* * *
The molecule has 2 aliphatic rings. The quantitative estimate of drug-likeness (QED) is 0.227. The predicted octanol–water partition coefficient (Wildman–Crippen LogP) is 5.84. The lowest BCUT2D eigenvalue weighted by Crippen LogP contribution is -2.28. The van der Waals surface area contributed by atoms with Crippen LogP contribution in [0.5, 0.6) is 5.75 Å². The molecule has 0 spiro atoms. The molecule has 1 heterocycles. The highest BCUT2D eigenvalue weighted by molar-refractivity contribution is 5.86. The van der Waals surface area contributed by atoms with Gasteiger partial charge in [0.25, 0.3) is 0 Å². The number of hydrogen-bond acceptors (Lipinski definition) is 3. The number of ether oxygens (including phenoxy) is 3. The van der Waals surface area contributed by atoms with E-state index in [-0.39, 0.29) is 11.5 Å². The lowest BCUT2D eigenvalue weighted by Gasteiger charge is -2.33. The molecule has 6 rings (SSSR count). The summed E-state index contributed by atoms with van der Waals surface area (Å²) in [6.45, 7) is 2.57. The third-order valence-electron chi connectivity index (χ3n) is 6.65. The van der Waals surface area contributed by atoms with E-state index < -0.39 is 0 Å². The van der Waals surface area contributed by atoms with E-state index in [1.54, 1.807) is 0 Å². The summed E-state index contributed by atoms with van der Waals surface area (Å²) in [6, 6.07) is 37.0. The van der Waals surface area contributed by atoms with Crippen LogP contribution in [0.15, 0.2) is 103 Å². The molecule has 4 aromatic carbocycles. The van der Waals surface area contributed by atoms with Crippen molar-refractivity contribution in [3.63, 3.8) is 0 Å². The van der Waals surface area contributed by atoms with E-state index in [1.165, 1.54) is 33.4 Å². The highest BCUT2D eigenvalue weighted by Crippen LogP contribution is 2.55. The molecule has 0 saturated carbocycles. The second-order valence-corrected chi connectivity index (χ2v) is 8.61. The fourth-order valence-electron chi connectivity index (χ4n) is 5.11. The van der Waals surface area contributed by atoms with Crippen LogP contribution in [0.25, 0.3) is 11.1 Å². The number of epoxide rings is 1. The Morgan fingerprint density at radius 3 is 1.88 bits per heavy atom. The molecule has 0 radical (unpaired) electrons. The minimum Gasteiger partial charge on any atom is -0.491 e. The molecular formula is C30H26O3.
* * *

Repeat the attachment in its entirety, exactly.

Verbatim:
The molecule has 2 aliphatic rings. The quantitative estimate of drug-likeness (QED) is 0.227. The predicted octanol–water partition coefficient (Wildman–Crippen LogP) is 5.84. The lowest BCUT2D eigenvalue weighted by Crippen LogP contribution is -2.28. The van der Waals surface area contributed by atoms with Crippen LogP contribution in [0.5, 0.6) is 5.75 Å². The molecule has 0 spiro atoms. The molecule has 1 heterocycles. The highest BCUT2D eigenvalue weighted by molar-refractivity contribution is 5.86. The van der Waals surface area contributed by atoms with Gasteiger partial charge in [0.25, 0.3) is 0 Å². The number of hydrogen-bond acceptors (Lipinski definition) is 3. The number of ether oxygens (including phenoxy) is 3. The van der Waals surface area contributed by atoms with E-state index in [-0.39, 0.29) is 11.5 Å². The lowest BCUT2D eigenvalue weighted by Gasteiger charge is -2.33. The molecule has 6 rings (SSSR count). The summed E-state index contributed by atoms with van der Waals surface area (Å²) in [6.45, 7) is 2.57. The third-order valence-electron chi connectivity index (χ3n) is 6.65. The van der Waals surface area contributed by atoms with E-state index < -0.39 is 0 Å². The van der Waals surface area contributed by atoms with E-state index in [1.54, 1.807) is 0 Å². The summed E-state index contributed by atoms with van der Waals surface area (Å²) in [6, 6.07) is 37.0. The van der Waals surface area contributed by atoms with Crippen LogP contribution in [0.15, 0.2) is 103 Å². The molecule has 4 aromatic carbocycles. The van der Waals surface area contributed by atoms with Crippen molar-refractivity contribution in [3.63, 3.8) is 0 Å². The van der Waals surface area contributed by atoms with E-state index in [1.165, 1.54) is 33.4 Å². The highest BCUT2D eigenvalue weighted by Crippen LogP contribution is 2.55. The molecule has 0 saturated carbocycles. The second-order valence-corrected chi connectivity index (χ2v) is 8.61. The fourth-order valence-electron chi connectivity index (χ4n) is 5.11. The van der Waals surface area contributed by atoms with Crippen LogP contribution in [0.25, 0.3) is 11.1 Å². The number of epoxide rings is 1. The Morgan fingerprint density at radius 3 is 1.88 bits per heavy atom. The molecule has 0 radical (unpaired) electrons. The minimum Gasteiger partial charge on any atom is -0.491 e. The molecular formula is C30H26O3.